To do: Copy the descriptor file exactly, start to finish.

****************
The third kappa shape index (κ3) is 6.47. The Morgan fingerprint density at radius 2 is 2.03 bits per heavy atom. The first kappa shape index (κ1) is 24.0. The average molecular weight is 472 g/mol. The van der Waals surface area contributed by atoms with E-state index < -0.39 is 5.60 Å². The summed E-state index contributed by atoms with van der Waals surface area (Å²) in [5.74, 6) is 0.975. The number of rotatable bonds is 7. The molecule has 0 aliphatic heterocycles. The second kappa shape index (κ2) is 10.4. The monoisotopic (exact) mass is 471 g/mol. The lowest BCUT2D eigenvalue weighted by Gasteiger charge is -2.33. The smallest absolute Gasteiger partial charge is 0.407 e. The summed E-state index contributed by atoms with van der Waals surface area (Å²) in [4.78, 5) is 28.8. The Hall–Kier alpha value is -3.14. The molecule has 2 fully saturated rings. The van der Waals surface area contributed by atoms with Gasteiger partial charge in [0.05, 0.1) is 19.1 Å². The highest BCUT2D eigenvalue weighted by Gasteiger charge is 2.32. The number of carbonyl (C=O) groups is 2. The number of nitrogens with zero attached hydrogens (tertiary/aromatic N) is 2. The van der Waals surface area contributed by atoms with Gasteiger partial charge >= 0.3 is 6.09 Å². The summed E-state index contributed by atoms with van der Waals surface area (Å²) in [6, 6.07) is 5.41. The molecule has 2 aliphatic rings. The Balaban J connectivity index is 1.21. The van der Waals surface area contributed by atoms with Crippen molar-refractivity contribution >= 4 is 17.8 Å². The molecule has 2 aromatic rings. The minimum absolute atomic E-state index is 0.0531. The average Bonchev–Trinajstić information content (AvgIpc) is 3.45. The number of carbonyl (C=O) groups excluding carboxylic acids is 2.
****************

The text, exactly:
The third kappa shape index (κ3) is 6.47. The Morgan fingerprint density at radius 2 is 2.03 bits per heavy atom. The first kappa shape index (κ1) is 24.0. The average molecular weight is 472 g/mol. The van der Waals surface area contributed by atoms with E-state index < -0.39 is 5.60 Å². The summed E-state index contributed by atoms with van der Waals surface area (Å²) in [5.74, 6) is 0.975. The number of rotatable bonds is 7. The molecule has 0 aliphatic heterocycles. The second kappa shape index (κ2) is 10.4. The monoisotopic (exact) mass is 471 g/mol. The lowest BCUT2D eigenvalue weighted by Gasteiger charge is -2.33. The smallest absolute Gasteiger partial charge is 0.407 e. The summed E-state index contributed by atoms with van der Waals surface area (Å²) in [4.78, 5) is 28.8. The Hall–Kier alpha value is -3.14. The molecule has 2 fully saturated rings. The van der Waals surface area contributed by atoms with Gasteiger partial charge in [0.05, 0.1) is 19.1 Å². The highest BCUT2D eigenvalue weighted by Gasteiger charge is 2.32. The number of carbonyl (C=O) groups is 2. The number of nitrogens with zero attached hydrogens (tertiary/aromatic N) is 2. The van der Waals surface area contributed by atoms with Gasteiger partial charge >= 0.3 is 6.09 Å². The summed E-state index contributed by atoms with van der Waals surface area (Å²) in [6, 6.07) is 5.41. The molecule has 2 aliphatic rings. The Balaban J connectivity index is 1.21. The van der Waals surface area contributed by atoms with Crippen molar-refractivity contribution >= 4 is 17.8 Å². The molecule has 2 aromatic rings. The minimum absolute atomic E-state index is 0.0531. The average Bonchev–Trinajstić information content (AvgIpc) is 3.45. The number of carbonyl (C=O) groups excluding carboxylic acids is 2.